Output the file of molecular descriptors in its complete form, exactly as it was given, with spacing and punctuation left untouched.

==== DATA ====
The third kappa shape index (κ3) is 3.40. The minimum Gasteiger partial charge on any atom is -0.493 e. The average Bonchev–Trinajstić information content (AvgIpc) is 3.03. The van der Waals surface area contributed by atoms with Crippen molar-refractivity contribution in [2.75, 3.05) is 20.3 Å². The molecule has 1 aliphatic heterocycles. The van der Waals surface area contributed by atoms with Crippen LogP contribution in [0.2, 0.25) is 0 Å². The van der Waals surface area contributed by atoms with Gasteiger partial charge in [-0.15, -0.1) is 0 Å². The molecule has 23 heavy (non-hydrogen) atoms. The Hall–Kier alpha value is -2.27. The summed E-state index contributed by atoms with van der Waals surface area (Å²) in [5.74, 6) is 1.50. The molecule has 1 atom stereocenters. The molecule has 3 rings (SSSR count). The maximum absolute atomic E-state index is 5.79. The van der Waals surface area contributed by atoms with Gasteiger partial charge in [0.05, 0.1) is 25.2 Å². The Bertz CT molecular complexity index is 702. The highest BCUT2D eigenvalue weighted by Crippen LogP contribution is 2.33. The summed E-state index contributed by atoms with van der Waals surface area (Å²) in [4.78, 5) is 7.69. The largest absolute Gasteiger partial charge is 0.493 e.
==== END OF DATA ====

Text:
The third kappa shape index (κ3) is 3.40. The minimum Gasteiger partial charge on any atom is -0.493 e. The average Bonchev–Trinajstić information content (AvgIpc) is 3.03. The van der Waals surface area contributed by atoms with Crippen molar-refractivity contribution in [2.75, 3.05) is 20.3 Å². The molecule has 1 aliphatic heterocycles. The van der Waals surface area contributed by atoms with Crippen LogP contribution in [0.2, 0.25) is 0 Å². The van der Waals surface area contributed by atoms with Gasteiger partial charge in [-0.15, -0.1) is 0 Å². The molecule has 23 heavy (non-hydrogen) atoms. The Hall–Kier alpha value is -2.27. The summed E-state index contributed by atoms with van der Waals surface area (Å²) in [5.74, 6) is 1.50. The molecule has 1 atom stereocenters. The molecule has 3 rings (SSSR count). The maximum absolute atomic E-state index is 5.79. The van der Waals surface area contributed by atoms with Gasteiger partial charge in [0.05, 0.1) is 25.2 Å². The Bertz CT molecular complexity index is 702. The highest BCUT2D eigenvalue weighted by Crippen LogP contribution is 2.33. The summed E-state index contributed by atoms with van der Waals surface area (Å²) in [4.78, 5) is 7.69. The largest absolute Gasteiger partial charge is 0.493 e.